MTO – Graffitishop.beta: SAVE THE BEE
In his recent mural, self-sponsored and performed in an abandoned “FLY” warehouse, at Fegersheim industrial area, in Strasbourg, France, MTO (featured) builds a story around one of the graffiti interventions found in this space – more precisely, a piece depicting a bee by graffiti artist Stom500.
MTO’s action “save the bee” playfully uses the idea of bees as endangered species to actually bring into discussion a certain sociology and sense of territoriality defining the graffiti subculture and highlight his choice to protect a piece he liked instead of just covering the whole wall with a different creation, as the graffiti rules would allow: “I couldn’t resign myself to kill the bee, so I jumped over to protect it… we all know that bees are an endangered species”.
In order to understand the piece, several aspects about graffiti must be outlined. Although it may seem to have a random dynamics and structure from the outside, graffiti has its own coding and hierarchy, accepted within the global community of artists who are part of it, and rules are important to gain status and be respected by others (to some extent, it is rather an egocentric phenomenon, focused on personal branding – it’s all about the artistic self, shaping and promoting my identity as a writer; anonymity is, of course, crucial, but it is not about a nobody, but about the somebody I create aiming to reach the top of the hierarchy). In this regard, the exclusiveness and visibility of the space chosen for the intervention are essential to stand out. Public spaces, rooftops, subways, areas where graffiti interventions already exist, also the abandoned ones where greater pieces can be created, are preferred to private buildings, monuments or religious objects, which are usually considered unsuitable and less attractive.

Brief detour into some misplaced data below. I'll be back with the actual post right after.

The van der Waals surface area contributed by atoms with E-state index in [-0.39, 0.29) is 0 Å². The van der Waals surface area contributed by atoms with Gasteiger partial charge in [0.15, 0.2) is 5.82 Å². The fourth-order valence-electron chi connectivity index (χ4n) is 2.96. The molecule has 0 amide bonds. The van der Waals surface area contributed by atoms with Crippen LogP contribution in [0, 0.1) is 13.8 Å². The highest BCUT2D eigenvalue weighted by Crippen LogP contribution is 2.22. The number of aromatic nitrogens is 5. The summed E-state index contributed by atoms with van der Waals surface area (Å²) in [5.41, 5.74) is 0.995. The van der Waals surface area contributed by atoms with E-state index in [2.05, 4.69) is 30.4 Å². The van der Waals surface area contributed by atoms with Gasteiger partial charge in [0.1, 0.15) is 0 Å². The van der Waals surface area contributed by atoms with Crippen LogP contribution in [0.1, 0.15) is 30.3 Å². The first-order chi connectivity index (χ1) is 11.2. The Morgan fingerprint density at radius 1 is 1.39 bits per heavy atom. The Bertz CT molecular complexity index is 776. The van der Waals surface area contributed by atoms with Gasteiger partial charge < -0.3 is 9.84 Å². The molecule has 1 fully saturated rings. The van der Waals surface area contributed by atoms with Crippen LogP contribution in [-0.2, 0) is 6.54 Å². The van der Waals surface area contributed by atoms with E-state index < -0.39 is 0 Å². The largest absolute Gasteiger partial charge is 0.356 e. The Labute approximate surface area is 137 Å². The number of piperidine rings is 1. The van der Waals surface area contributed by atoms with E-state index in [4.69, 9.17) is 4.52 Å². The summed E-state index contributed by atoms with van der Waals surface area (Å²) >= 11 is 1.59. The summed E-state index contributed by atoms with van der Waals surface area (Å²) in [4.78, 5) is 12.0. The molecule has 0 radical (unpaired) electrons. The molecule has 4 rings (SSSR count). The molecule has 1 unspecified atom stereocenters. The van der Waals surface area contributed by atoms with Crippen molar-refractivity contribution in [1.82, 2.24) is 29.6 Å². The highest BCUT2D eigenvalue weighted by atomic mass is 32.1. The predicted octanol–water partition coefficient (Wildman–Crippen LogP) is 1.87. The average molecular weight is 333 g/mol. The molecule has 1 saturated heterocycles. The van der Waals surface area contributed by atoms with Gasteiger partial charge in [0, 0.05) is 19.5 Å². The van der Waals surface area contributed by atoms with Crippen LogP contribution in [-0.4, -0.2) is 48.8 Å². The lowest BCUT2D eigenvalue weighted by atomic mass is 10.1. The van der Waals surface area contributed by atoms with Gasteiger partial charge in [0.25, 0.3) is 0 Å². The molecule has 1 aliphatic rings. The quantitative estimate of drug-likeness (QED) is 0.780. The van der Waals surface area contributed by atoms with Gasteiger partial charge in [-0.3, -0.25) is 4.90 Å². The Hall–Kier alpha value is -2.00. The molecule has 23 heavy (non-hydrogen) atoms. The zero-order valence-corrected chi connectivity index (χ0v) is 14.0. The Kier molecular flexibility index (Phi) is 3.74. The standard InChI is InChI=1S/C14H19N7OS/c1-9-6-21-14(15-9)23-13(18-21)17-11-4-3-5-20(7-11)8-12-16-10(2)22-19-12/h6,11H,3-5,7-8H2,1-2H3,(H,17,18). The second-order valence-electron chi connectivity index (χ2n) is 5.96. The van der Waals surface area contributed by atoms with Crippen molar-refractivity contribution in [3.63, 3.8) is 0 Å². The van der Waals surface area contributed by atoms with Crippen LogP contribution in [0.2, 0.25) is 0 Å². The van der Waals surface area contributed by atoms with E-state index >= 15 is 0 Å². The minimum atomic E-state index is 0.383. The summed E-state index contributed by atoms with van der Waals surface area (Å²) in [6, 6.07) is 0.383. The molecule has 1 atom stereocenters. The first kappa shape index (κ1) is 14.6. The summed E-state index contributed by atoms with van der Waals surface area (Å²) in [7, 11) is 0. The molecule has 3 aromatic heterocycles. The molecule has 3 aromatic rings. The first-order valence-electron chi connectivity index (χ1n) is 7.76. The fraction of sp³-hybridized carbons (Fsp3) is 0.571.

In this case, MTO skillfully manages to get round one rule, not going over someone else’s work, as the artist explains when describing his intervention: “Only a throw-up covers a tag, only a piece covers a throw-up, only a bigger piece covers a piece.” Yet there is no offense intended here, no vicious or ego-driven alteration, but a peaceful co-existence between two different pieces and a spontaneous cooperation, not competition, between the artists – it does not matter who is better, but what we can create together. And MTO somehow co-creates by integrating the smaller piece as the key element in a bigger story, humorously changing and cleverly broadening the meaning of the initial intervention. He, therefore, transforms the space in a way that derives naturally from the graffiti history embedded on the walls.